A Massachusetts general power of attorney (GPOA) is a legal document nominating an agent to make financial decisions on the principal’s behalf. Depending on the powers the principal decides to grant, the agent may be able to open/close bank accounts, make investments, and handle business affairs for the principal.
Whatever powers the principal awards to the agent are only valid while the principal is living and competent. This non-durable document becomes invalid if the principal becomes disabled or otherwise incapacitated. If you want to assign powers that remain valid upon your incapacitation, create a durable power of attorney.
Authority (Gen. Laws of MA § 5-407) – An attorney-in-fact can exercise the powers the principal has explicitly given them. They must not complete any actions that existing instruments or agreements prohibit.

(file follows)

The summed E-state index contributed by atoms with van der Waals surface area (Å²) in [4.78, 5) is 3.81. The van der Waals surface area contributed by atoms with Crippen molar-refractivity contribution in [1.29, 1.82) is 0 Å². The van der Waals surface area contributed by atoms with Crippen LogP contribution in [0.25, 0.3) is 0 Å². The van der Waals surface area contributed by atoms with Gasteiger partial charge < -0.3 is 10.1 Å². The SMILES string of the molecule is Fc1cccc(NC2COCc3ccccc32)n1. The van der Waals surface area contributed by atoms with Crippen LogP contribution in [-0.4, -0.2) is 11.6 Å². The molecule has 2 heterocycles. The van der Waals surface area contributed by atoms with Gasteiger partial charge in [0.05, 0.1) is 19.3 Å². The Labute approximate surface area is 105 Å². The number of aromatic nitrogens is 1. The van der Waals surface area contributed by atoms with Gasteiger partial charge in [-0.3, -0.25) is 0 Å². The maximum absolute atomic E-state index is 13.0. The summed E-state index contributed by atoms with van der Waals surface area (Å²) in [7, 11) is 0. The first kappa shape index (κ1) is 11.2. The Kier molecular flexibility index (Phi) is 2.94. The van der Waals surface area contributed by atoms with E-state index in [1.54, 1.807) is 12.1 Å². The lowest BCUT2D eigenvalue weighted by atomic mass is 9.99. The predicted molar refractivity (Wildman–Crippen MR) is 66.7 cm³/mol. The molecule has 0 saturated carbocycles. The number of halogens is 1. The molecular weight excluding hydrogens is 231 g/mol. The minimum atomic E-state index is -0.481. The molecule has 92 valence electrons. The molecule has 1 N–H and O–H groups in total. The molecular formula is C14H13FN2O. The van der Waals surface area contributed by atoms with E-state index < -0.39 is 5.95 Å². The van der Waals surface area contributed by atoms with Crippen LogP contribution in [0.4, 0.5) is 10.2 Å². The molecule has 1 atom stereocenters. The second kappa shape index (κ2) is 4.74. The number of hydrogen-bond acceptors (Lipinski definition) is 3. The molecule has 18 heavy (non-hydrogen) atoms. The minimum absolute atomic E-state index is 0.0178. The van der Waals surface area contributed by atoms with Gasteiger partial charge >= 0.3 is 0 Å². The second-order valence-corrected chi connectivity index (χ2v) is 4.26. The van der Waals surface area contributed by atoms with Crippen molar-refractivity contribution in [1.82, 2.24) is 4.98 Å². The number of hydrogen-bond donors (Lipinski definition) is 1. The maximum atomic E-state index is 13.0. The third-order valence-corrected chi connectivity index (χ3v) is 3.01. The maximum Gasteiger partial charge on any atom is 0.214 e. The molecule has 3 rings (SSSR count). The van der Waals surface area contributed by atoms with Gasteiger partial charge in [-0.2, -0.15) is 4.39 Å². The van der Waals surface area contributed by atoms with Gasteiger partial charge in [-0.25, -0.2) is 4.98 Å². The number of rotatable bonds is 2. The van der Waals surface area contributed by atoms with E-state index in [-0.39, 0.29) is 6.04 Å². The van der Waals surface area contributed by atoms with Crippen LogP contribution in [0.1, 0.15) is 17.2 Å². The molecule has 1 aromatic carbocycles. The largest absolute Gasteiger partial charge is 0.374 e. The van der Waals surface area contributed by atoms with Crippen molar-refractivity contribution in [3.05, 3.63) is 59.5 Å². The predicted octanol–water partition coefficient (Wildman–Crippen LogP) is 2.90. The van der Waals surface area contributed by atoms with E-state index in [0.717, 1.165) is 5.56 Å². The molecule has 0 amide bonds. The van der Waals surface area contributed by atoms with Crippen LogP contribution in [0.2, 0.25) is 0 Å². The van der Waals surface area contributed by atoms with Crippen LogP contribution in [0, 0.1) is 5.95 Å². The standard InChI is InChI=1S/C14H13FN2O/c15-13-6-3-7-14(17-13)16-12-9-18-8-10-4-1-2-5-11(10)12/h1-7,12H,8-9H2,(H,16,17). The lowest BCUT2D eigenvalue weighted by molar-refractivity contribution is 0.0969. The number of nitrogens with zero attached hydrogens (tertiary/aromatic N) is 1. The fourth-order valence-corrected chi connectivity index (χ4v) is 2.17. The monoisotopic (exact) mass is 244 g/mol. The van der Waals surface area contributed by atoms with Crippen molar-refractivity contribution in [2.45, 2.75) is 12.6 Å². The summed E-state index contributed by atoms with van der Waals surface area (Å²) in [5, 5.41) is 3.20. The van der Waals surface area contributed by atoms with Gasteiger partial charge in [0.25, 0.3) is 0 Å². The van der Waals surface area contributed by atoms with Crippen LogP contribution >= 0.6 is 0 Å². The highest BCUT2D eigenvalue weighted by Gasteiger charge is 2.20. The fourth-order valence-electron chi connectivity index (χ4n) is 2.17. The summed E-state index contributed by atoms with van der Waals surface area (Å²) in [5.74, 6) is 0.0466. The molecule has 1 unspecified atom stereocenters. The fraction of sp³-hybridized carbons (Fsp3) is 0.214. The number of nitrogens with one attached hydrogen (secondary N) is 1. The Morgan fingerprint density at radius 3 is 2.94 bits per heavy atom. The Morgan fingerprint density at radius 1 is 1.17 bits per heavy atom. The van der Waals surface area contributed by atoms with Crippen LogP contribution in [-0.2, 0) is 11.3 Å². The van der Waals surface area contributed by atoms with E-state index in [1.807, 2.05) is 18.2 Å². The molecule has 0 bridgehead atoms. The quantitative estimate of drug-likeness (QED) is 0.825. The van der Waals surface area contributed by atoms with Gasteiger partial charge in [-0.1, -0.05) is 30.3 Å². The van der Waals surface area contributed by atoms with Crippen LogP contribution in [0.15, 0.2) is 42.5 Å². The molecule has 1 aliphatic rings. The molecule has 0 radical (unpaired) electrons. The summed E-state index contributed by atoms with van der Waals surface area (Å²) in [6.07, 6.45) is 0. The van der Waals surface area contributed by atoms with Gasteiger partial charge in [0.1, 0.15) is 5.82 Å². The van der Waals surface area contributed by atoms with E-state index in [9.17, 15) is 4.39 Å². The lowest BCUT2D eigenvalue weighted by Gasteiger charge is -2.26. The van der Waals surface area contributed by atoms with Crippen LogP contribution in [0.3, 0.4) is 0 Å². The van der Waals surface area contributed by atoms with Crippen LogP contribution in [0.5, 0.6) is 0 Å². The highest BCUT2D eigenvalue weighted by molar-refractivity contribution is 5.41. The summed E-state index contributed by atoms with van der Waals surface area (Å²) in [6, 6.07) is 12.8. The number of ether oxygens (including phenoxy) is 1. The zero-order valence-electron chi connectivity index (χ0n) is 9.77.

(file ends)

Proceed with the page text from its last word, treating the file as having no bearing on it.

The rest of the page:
Signing Requirements (Gen. Laws of MA § 5-103) – State law doesn’t specify any signing requirements for an adult principal assigning an agent. However, they should consider getting a third party to witness their signature to increase the document’s legitimacy. If a parent or guardian appoints a power of attorney for a minor, they must have two witnesses present during the signing.
Presumption of Durability (Gen. Laws of MA § 5-501) – Massachusetts doesn’t have presumed durability. Instead, the form must have clear language that defines it as durable.